May 12, 2005

My Quaker book recommendations

Over on the relatively new Quaker blog Spiritual Journeys [aka Quakerspeak], Claire has asked for book recommendations. I encourage readers to check the comments on Claire's post—and add to them there—rather than split the booklist between our two blogs.

Instead of retyping these titles that I love so much over and over again, I thought I'd just post them all here. Now: before you click on your bookmark to go to the evil Amazon to order any of these, please consider ordering from and supporting this wonderful online Quaker independent bookseller: Quaker Books of FGC!

Okay, back to the booklist. I'm including Claire's original questions, since I think they are valuable.

What books do you think every Friend should read?

Tough call. I wouldn't want Friends to idolize any single book! wink

The Journal of George Fox. Whichever edition. I'd say "every Friend should read it" because it gets referred to so often! It's also nice to have some of Fox's most popular quotes in their original context. But I had to be ready myself to read it, lest I be bored and wonder why somebody I had never met recommended it. smile

any Faith & Practice, for the same reason above. These books are talked about often, and it makes sense to know what folks are referring to. Like Robin said in her comment to Claire's post, having a copy of your yearly meeting's F&P makes a lot of sense.
What books do you think a young Friend like myself should read?
anything that speaks to you in the moment. I'm half serious.

I once came across a book by British young adult Friends, Who Do We Think We Are? It spoke to me at the time.

Britain Yearly Meeting's Faith & Practice, but more for the ability to just open to any page or segment; not so much for reading from front to back.
What books blew (blow) you away and took (take) part in your own (or anyone's) spiritual transformation?
Members One of Another, which I see Robin recommends also. The author's description of the four areas of responsibility of a meeting really helped me understand what it is I personally seek and yearn for from my faith community. This book also has helped me frame many of my ideas for the Gathering workshop on Quaker identity I am scheduled to lead this summer.

Paul Lacey's Pendle Hill pamphlets, Leading and Being Led, #264, and The Authority of Our Meetings Is the Power of God, #365. Clear specifics about one Friend's understanding of what leadings are and how to test them [in both pamphlets], plus the sources of authority [in #365].

Walking Humbly with God: Selected writings of John Woolman. Very small book, so it even looks manageable! Gave me a great flavor of Woolman's writing as well as his life as a Friend.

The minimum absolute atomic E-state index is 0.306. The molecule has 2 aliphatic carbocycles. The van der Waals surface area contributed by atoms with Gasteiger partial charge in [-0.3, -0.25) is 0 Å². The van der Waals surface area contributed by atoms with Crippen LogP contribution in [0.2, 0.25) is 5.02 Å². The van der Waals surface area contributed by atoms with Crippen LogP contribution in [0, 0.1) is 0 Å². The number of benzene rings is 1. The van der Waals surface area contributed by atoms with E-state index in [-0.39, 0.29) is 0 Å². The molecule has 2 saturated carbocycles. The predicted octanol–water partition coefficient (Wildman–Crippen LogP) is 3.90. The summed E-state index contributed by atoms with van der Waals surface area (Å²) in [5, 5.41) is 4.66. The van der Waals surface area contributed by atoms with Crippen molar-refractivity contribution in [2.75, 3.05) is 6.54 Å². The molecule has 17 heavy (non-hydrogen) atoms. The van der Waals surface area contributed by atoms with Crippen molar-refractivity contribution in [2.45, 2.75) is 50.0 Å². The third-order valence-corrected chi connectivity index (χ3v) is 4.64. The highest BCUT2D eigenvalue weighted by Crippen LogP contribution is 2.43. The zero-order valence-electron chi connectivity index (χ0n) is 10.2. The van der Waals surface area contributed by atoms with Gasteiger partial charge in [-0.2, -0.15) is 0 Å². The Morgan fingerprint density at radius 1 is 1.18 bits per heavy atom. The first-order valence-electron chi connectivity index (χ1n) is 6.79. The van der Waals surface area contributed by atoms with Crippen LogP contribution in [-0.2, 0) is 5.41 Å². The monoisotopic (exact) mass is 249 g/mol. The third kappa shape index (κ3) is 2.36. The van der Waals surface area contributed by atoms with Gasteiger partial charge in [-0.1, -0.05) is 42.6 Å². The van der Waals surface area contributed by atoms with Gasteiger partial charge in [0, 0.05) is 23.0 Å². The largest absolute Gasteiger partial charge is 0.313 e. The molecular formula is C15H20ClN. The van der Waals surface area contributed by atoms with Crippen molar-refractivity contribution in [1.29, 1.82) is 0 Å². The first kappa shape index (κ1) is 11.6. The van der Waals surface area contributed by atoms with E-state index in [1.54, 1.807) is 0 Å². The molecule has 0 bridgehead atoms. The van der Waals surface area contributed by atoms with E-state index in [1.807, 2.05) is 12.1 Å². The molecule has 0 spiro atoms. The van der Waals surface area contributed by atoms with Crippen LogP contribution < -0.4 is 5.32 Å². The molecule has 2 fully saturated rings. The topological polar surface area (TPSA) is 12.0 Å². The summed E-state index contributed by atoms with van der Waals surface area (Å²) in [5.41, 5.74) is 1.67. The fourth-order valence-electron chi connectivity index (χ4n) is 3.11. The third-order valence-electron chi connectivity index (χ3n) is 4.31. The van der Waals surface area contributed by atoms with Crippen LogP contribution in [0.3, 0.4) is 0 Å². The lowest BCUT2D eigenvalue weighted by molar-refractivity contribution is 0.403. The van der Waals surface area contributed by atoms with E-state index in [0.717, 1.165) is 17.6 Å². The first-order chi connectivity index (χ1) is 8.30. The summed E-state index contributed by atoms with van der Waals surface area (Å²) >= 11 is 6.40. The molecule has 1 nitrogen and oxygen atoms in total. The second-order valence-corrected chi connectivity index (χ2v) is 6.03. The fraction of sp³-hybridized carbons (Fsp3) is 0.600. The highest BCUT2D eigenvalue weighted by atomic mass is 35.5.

Resistance and Obedience to God: Memoirs of David Ferris 1707-1779. A more "accessible" journal than Fox's, in my opinion. It was easy for me to relate to some of his spiritual struggles in being obedient to the call of the Spirit. Plus, great study notes in the back (relates Ferris' spiritual journey to that of our own), and a good historical summary of Friends in the introduction. (Gotta love Marty Grundy! smile)

A Testament of Devotion, by Thomas Kelly. I also had to be spiritually ready to read this book. Ditto for some of his other writings. Spiritually rich imagery. Clearly moved by the Spirit when he wrote. Wish I had known the guy...

Essays on the Quaker Vision of Gospel Order, Lloyd Lee Wilson. I see Robin lifts this book up, too, but I'm guessing you maybe have seen enough of/heard enough from Lloyd Lee in your experience among NCYM(C). Still, this book changed how I look at Friends and their practices.

Listening Spirituality, Patricia Loring. Personally, I liked Volume II much better than Volume I, from what I can recall. Volume II is subtitled "Corporate Spiritual Practice Among Friends"; volume I is "Personal Spiritual Practices Among Friends."
Things I forgot to include in my original comment to Claire's post:
Gospel Order, by Sandra Cronk. In the same vein as Lloyd Lee Wilson's book (above), but focused on the topic of gospel order.

If Grace Is True: Why God Will Save Every Person, by Philip Gulley and James Mulholland. Very accessible, easy reading. Since the authors are pastors in Quaker meetings, this book helps soften my heart toward programmed Friends.
And remember: You can get any book you want at Quaker Books of FGC!



Anonymous said...

I'm just going to be a nudge and remind Friends to also consider visiting their LOCAL independent bookstore. They also can get ANY book that you want. One of MY favorites is Amazon Women's Book Collective. :-)

Unknown said...

What books do you think every Friend should read?

I'm not so sure that would be helpful. If one thousand Quakers each read George Fox's Epistle 10 would we be in greater unity in heart mind or spirit? Maybe. But I doubt the epistle would be the agent. Having said that -- its a great epistle.